Interestingly, there are some striking similarities between these athletic preparations in a state of consciousness expanded by microdosing and what professionals tend to call “being in the Zone” – a fabled “state” of acute perfection in which athletes report somewhat psychedelic effects. These might include a sensation of time slowing down and extraordinarily coordinated movements taking place without thought. In fact, athletes and regular individuals alike – without microdosing – experience these same effects in moments of intense adrenaline discharge in the body. Think of the classic “fight or flight” response, in which one enters a decidedly abnormal perceptive state which enhances both the speed of one’s thoughts and bodily responses.
Within the microdosing range – which we’ll get into shortly – these sporting results are obtained with quantities on the verge of the psychoactive threshold. The applications we’ll now talk about, on the other hand, require much lower doses.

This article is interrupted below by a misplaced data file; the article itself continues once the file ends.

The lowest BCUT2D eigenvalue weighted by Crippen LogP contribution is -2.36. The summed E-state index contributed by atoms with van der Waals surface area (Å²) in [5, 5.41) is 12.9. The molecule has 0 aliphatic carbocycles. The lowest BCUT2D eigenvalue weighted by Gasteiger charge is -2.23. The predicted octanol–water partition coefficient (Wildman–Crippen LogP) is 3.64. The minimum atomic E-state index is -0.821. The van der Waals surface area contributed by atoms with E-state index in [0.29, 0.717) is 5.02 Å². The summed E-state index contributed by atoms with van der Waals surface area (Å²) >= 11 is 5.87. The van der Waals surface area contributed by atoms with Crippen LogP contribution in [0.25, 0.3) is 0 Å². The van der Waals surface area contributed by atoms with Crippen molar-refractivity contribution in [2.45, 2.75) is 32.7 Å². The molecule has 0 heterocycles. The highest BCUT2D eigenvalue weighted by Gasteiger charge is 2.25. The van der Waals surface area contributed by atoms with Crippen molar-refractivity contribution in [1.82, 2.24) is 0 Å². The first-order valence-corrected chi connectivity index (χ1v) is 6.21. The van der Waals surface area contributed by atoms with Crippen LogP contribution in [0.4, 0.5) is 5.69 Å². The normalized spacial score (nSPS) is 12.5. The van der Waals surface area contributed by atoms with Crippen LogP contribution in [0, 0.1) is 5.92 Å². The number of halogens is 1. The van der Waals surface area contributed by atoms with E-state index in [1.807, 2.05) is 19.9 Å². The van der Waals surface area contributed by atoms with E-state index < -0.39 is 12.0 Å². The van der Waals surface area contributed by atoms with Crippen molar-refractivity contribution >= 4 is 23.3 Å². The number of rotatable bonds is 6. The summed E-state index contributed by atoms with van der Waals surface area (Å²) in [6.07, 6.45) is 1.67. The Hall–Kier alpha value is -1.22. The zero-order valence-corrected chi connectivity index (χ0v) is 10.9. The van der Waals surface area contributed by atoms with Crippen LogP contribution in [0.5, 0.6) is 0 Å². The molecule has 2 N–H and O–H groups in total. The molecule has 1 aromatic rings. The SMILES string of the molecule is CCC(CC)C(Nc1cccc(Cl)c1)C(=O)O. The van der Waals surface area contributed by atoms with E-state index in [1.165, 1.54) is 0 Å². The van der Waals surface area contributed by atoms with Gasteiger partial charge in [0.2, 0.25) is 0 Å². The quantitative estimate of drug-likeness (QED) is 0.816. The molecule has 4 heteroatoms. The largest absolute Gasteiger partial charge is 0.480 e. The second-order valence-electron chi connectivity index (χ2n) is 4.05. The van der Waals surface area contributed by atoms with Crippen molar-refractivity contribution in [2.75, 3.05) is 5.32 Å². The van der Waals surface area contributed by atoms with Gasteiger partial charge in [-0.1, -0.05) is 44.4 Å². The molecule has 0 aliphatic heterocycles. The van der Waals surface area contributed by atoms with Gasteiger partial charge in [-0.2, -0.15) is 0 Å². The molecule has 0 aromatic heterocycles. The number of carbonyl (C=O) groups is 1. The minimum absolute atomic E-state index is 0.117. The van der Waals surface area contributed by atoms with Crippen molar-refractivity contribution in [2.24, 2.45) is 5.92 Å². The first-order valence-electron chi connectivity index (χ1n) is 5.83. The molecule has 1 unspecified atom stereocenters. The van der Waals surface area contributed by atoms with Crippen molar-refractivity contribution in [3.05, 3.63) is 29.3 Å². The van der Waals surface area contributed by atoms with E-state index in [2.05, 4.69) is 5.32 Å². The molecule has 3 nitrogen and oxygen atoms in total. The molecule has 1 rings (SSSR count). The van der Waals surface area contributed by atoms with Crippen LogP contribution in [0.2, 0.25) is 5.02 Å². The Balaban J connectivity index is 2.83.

Microdosing for anyone
Microdosing is perhaps most known for the less extreme (though maybe more concrete and interesting) effects anyone can obtain during their own daily activities. Concentration, empathy and sociableness, greater relaxation, sense of peace, creativity, introspection, better humour and problem solving to name a few. The athlete’s perception of time “slowing down” might be more impressive in its power to make one perceive otherwise hidden details during performance, but I believe the value of these “smaller” things I just listed poses a much larger array of benefits. Most importantly though, these quotidian benefits are accessible to everyone.
Practice vs Research